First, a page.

The leading company in the only sector where Asia has complete world dominance began pre-marketing its IPO this Monday via joint bookrunners LG Securities, Morgan Stanley and UBS. TFT-LCD producer LG Philips LCD is hoping to become the first company to secure a simultaneous listing on the Korean and New York stock exchanges.
LGP is not only widely acknowledged as one of Asia's premier companies, but is also a global giant thanks to the increasing use of flat panels in electronic goods such as telephones, computers and televisions. If market conditions are conducive, it may raise more than $1.8 billion, beating SMIC as the year's largest Asian IPO and the world's largest tech IPO pre Google. If market conditions are not receptive, it may be remembered as the company, which failed to shine because it mis-timed its IPO by just a couple of months.
Timing an equity deal for a TFT-LCD producer is never easy and particularly one like LGP, which has been constrained by a large number of regulatory hoops. Industry cycles have also been described as "DRAM at warp speed," meaning judicious timing is more a matter of luck than skill.
Under Korean regulations, LGP must float a minimum 10% of its issued share capital. So far the company has said it will raise at least $1 billion from a new share issue.
The company's two founders, LG Electronics and Koninklijke (Royal) Philips Electronics have previously said they would also like to raise a further Won800 billion ($688 million) from the sale of secondary shares. The two established LGP in 1999 and currently own 50% each.
However, the secondary sale may now be cut back because valuations have significantly compressed over the previous couple of months. Specialists say that while LG Electronics would like to book some proceeds, it is unwilling to let its stake drop below Philips, which is less inclined to sell in current market conditions.
The split between the percentage listed in Seoul and New York has also not yet been fixed, although specialists say the former is unlikely to be more than 25% of the total and could be considerably less. The Korean listing is complicated by the fact that it needs to be hard underwritten and typically most Korean IPOs are priced at a 30% discount to fair value to ensure they perform in the secondary market and underwriters do not lose money.
In this instance, specialists say the deal will be run via a single global book and while the local offering will be hard underwritten, pricing will be driven by international demand rather than the pre-fixed pricing formulas typically used in Korea.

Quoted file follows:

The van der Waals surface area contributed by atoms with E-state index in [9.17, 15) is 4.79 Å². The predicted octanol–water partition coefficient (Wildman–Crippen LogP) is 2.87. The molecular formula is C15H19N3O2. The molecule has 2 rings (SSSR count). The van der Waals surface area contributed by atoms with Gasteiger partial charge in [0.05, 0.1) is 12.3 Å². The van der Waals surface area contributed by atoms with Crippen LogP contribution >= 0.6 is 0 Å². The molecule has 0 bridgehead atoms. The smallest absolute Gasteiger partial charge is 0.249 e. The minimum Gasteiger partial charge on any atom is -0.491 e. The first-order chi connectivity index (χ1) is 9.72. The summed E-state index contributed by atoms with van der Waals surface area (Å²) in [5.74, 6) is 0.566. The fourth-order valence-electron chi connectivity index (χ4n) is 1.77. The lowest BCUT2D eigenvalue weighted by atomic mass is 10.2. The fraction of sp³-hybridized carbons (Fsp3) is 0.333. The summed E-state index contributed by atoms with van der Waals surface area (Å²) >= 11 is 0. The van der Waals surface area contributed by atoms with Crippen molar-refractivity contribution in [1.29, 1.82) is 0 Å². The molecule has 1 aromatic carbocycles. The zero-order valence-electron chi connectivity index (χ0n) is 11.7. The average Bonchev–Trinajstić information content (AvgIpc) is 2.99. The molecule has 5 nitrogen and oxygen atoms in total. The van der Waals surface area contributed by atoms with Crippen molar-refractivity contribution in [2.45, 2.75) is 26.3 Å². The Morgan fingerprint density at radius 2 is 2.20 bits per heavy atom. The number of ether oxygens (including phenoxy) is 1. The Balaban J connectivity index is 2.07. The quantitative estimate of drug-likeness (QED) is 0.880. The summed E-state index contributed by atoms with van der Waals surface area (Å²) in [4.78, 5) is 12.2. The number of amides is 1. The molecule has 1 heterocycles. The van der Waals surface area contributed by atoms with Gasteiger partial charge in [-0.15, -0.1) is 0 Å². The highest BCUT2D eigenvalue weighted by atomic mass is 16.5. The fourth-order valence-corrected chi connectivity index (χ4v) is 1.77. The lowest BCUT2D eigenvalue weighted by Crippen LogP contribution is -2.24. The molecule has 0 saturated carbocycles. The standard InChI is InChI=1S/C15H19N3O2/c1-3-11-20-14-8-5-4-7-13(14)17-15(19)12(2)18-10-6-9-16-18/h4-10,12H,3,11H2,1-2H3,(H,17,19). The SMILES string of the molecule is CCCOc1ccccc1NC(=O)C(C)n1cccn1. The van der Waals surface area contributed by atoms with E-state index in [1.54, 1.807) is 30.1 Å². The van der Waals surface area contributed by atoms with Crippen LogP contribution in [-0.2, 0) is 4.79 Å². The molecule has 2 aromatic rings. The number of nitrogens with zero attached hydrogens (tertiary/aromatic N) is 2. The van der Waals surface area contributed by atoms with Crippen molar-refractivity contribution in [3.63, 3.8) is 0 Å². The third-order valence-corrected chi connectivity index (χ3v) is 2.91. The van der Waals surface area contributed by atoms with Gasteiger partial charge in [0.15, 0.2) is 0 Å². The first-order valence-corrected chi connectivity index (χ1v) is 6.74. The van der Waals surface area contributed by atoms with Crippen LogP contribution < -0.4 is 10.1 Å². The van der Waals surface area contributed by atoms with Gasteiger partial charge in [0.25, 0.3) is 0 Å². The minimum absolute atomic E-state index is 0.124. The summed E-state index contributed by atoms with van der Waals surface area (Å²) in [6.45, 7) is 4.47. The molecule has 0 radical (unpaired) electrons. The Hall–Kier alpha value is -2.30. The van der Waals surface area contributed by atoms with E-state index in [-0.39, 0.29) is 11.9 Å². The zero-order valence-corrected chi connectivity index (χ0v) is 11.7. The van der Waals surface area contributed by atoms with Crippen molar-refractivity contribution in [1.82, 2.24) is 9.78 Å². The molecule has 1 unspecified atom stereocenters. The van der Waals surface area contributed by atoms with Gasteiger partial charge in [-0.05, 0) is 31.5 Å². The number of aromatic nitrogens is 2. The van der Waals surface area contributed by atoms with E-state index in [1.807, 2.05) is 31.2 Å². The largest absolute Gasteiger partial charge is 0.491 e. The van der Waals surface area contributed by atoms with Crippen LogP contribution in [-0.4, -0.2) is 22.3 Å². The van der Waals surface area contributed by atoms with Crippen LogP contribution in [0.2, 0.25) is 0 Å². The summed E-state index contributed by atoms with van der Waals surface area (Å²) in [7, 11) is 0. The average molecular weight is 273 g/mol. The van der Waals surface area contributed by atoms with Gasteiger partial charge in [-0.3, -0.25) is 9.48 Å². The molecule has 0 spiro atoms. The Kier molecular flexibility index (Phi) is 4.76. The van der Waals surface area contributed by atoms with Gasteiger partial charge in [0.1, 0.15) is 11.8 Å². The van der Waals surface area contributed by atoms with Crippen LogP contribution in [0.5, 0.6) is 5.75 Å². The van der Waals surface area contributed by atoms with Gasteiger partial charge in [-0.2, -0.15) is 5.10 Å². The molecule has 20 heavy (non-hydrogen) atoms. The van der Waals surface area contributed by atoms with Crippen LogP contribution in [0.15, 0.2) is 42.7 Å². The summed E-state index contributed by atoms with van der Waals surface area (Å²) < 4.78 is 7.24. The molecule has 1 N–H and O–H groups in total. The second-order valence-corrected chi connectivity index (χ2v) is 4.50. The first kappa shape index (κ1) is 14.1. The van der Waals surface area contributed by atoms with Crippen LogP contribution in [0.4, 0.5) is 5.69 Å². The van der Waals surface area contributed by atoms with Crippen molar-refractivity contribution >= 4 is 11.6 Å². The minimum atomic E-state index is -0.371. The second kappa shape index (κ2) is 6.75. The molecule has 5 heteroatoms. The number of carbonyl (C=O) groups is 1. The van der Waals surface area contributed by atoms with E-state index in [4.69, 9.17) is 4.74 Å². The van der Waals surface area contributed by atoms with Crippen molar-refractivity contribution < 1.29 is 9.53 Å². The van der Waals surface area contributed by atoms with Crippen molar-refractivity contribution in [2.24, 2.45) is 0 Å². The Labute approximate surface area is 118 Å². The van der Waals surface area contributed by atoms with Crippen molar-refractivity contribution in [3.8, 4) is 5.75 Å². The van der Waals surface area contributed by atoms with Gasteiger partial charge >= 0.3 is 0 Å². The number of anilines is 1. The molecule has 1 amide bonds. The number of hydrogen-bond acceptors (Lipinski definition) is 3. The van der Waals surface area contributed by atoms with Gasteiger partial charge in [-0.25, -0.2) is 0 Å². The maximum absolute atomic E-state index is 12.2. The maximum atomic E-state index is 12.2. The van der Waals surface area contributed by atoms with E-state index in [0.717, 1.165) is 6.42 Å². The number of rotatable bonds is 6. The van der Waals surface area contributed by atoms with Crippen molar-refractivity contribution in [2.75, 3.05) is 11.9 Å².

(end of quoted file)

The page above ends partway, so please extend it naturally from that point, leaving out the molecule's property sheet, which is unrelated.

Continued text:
Alongside the leads, co-leads in the international tranche are ABN AMRO, JPMorgan and Lehman Brothers, with CLSA as co-manager. For the domestic IPO, Dongwon Securities will join the three bookrunners.
Under the current timetable, the deal will pre-market for two weeks, then roadshow for two weeks before pricing during the week beginning July 11.
Syndicate banks have assigned an array of fair value assumptions for the company, which consequently span a very wide range of about $11 billion to $17 billion. At the top end of this range, the potential market capitalization of LGP would almost equal the entire market capitalization of Taiwan's five listed TFT producers - AU Optronics, Chi Mei Optoelectronics, Hannstar, Quanta Display and Chunghwa Picture Tubes. Together, the five currently total just over $18.5 billion.
Fund managers say LGP is being pre-marketed using three main valuation metrics: PE, EV/EBITDA and price to book. Where PE is concerned, the group is being pitched on a range of seven to eight times 2004 earnings, while the EV/EBITDA range is four to five times 2004 earnings and the price to book range two to three times 2004 earnings.
Again, however, the leads are encountering a number of problems. Under Korean regulations, they will need to pinpoint a more precise valuation and file a formal range at the beginning of next week before pre-marketing is completed. This will expose the deal to extended execution risk at a time when markets are extremely volatile and flexibility is paramount.
Setting a range, which generates momentum is not easy when the outstanding comparables are all on a downward bias. The main comparable is AU Optronics, the largest, listed pure TFT-LCD play, which has a dual Taiwan and New York listing.
Aside from the five Taiwanese producers, the only other TFT-LCD producer is Samsung Electronics. But specialists say few accounts are looking at it because it trades like a holding company and only 20% of its business is TFT-LCD related.
But using AUO as a comparable presents a number of difficulties, not least of which is the technical overhang of a prospective ADR issue. Nearly one month ago, the company filed for a 500 million share deal, which could have raised up to $900 million based on a then share price around the NT$66 mark.
Yesterday (Wednesday), AUO closed at NT$49.6, down 26% from its year-to-date high of NT$75.71 in mid-April. Tech specialists believe the company will refrain from raising money until the stock re-bounds, which they consider equally unlikely when investors know there is a double overhang from the ADR issue and LGP's IPO, which may cannibalise AUO's investor base.
At its height, AUO was trading on a price to book valuation of 2.5 to 2.8 times 2004 earnings depending on which analyst you speak to. Now the stock is trading between 1.7 and 2 times, a much lower valuation benchmark for LGP.
In deciding whether they want to buy LGP, investors face two key questions. Firstly, what point has the TFT-LCD cycle reached and which direction is it heading in? Secondly, what sort of premium should LGP trade above AUO?
Where the first question is concerned, there is currently very little consensus and as such many observers argue LGP could hardly have picked a worse time to do its IPO. In mid-April, producers were notching up record monthly sales volumes and record ASP's (Average Selling Prices). Analysts that had previously set price targets around the mid NT$60 mark for AUO were busy putting them up to just over NT$100.
Had LGP completed its IPO then, it would undoubtedly have been a runaway success.
Just one month later, however, and some houses were starting to tell clients to avoid the sector altogether. In a report published in mid-May Deutsche Bank said, "We recommend investors stay away from panel makers over the next quarter as earnings may be peaking in 2Q04."